Accidental Basal Tests
Taking advantage of mistakes and making diabetes management more convenient
By Kerri Sparling
February 2013 — As the mother of a two and a half year old, I rarely sit still. (Actually, that's a bit of a lie. After she goes to bed at night, I collapse onto the couch and sometimes stay there for a full hour, giving thought to blinking my eyelids but mostly just concentrating on appreciating the fact that I'm not doing ANYTHING.) When she's awake, we're on the go. And we go, go, GO.
During these hours of the day when she and I are hanging out, she always has breakfast. And a snack sometime around mid-morning. And lunch is usually a touch late, since we eat a later-than-average dinner as a family. And it's usually as I'm making her lunch that I realize I haven't eaten a darn thing all day long.
Sure, I'll down a cup of coffee first thing in the morning to help unstick the sleep from my synapses. But after that coffee cup is drained, and refilled, I accidentally go a few hours without eating. (Especially if I wake up and my blood sugars are in range … I'll intentionally delay breakfast just to enjoy being in range a little longer.) It's not until I'm reheating my second coffee for the third time (often forgetting the mug in the microwave and finding it there, days later) that I notice I only have basal insulin on board. And that my stomach is growling like a grizzly bear after a particularly long hibernation.
I don't unintentionally skip breakfast. I feel guilty about it all the time, especially since I'm from the "breakfast is the most important meal of the day!" generation, and I don't like getting to the point of feeling "starved" before I eat something. But there are small blessings found in my staggered mealtimes… they become accidental basal tests.
When I was on shots, I spent a few days doing basal tests now and again, as a way of fine-tuning the amount of Lantus insulin I was dosing each day, and when I was dosing it. When I switched to pumping insulin, the basal tests became even more important as I tried to nail down a basal profile that kept me at a steady blood sugar baseline throughout the day. These tests were tough for me, as feeling hunger was a strange and new feeling after so many years eating constantly throughout the day to chase the peaks of my old-school NPH and Regular insulins.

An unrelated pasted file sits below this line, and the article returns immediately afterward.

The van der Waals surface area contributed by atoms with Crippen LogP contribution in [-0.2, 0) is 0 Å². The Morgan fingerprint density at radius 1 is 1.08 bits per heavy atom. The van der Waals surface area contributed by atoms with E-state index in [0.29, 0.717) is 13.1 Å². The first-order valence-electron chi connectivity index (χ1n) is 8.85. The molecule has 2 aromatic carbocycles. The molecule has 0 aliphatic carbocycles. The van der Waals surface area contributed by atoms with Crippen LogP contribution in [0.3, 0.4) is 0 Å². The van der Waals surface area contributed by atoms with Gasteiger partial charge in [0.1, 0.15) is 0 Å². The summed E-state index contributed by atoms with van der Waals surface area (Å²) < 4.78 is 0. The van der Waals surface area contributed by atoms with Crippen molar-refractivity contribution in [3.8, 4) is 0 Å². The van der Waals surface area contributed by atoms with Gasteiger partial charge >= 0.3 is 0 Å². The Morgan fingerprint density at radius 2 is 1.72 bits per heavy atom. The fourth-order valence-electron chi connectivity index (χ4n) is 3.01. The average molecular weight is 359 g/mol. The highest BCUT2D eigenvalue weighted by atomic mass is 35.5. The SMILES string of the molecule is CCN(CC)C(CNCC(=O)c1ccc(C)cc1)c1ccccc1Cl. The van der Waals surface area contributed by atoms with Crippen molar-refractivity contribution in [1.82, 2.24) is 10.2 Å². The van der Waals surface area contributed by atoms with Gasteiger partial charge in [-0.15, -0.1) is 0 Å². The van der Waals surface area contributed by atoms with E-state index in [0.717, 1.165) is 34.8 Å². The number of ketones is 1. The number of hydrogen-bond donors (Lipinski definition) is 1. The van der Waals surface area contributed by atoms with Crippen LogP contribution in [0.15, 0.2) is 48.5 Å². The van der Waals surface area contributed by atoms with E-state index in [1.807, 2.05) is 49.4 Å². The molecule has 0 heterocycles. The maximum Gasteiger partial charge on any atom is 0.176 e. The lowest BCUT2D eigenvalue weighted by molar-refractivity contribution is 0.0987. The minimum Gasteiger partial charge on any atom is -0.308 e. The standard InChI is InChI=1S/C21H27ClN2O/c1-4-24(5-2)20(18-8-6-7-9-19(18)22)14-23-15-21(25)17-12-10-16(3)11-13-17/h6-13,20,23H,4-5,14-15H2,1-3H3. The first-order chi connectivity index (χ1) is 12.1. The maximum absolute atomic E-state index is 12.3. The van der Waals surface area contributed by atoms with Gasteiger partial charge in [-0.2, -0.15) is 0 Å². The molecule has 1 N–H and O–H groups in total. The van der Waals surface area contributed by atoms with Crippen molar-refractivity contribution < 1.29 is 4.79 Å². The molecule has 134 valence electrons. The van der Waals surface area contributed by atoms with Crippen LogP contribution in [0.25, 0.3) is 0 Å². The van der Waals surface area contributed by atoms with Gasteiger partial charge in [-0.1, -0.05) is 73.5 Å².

But now? I'm able to conduct an impromptu basal test just by keeping tight watch on my Dexcom graph and my blood sugar meter on those mornings when I accidentally go too long without eating. Instead of planning a morning to focus on this part of my diabetes management, I grab these moments of accidental basal testing and run with them. And when my endocrinologist asks me, "Have you done a morning basal test recently?", I can answer with confidence, "YES." I feel good knowing that I can be confident in my basal rates without dedicating a whole block of time to checking them… at least not on purpose. It's convenient to back into basal testing this way, for me. And isn't it about time something about diabetes becomes convenient?
I'll answer that with another confident "YES."
dLife's Viewpoints columnists are not all medical experts, but everyday people living with diabetes and sharing their personal experiences, most often at a set point in time. While their method of diabetes management may work for them, everyone is different. Please consult with your diabetes care team before acting on anything you read here to find out what will work best for you.
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Playing off of a #DSMA conversation and Kerri, one of my favorite bloggers at www.sixuntilme.com, I've concocted a job description for diabetes. Wanted Immediately! Extraordinarily patient individual with high pain tolerance, ability to multitask as if their life depends upon it, must be able to keep a stable job with solid health insurance (outside of the work described herein), able to stay up late and get up early, and undeterred by constant shifts in...